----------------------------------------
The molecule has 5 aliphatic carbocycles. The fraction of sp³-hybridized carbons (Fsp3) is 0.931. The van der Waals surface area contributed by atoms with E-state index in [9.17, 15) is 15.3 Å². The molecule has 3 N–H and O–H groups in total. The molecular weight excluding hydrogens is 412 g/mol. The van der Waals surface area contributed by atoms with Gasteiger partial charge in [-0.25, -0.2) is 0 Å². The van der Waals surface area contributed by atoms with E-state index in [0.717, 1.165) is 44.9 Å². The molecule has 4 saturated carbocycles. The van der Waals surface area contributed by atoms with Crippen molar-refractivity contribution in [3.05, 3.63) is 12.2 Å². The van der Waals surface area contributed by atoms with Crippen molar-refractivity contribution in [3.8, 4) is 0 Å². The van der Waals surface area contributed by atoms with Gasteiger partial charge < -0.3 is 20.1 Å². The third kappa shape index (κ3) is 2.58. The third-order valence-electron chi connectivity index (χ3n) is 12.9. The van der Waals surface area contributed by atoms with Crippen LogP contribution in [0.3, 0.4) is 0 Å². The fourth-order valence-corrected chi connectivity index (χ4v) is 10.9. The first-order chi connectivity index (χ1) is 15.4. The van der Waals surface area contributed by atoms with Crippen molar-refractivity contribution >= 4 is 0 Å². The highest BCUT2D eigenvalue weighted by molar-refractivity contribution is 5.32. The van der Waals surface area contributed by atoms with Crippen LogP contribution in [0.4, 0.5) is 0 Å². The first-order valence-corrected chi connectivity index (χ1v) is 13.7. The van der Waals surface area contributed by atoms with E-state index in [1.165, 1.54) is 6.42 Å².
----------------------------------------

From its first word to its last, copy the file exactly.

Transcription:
The molecule has 5 aliphatic carbocycles. The fraction of sp³-hybridized carbons (Fsp3) is 0.931. The van der Waals surface area contributed by atoms with E-state index in [9.17, 15) is 15.3 Å². The molecule has 3 N–H and O–H groups in total. The molecular weight excluding hydrogens is 412 g/mol. The van der Waals surface area contributed by atoms with Gasteiger partial charge in [-0.25, -0.2) is 0 Å². The van der Waals surface area contributed by atoms with E-state index in [0.717, 1.165) is 44.9 Å². The molecule has 4 saturated carbocycles. The van der Waals surface area contributed by atoms with Crippen molar-refractivity contribution in [3.05, 3.63) is 12.2 Å². The van der Waals surface area contributed by atoms with Crippen molar-refractivity contribution in [3.8, 4) is 0 Å². The van der Waals surface area contributed by atoms with Gasteiger partial charge < -0.3 is 20.1 Å². The third kappa shape index (κ3) is 2.58. The third-order valence-electron chi connectivity index (χ3n) is 12.9. The van der Waals surface area contributed by atoms with Crippen LogP contribution in [0.3, 0.4) is 0 Å². The fourth-order valence-corrected chi connectivity index (χ4v) is 10.9. The first-order chi connectivity index (χ1) is 15.4. The van der Waals surface area contributed by atoms with Crippen molar-refractivity contribution >= 4 is 0 Å². The highest BCUT2D eigenvalue weighted by molar-refractivity contribution is 5.32. The van der Waals surface area contributed by atoms with Crippen LogP contribution in [0.4, 0.5) is 0 Å². The first-order valence-corrected chi connectivity index (χ1v) is 13.7. The van der Waals surface area contributed by atoms with E-state index in [1.165, 1.54) is 6.42 Å².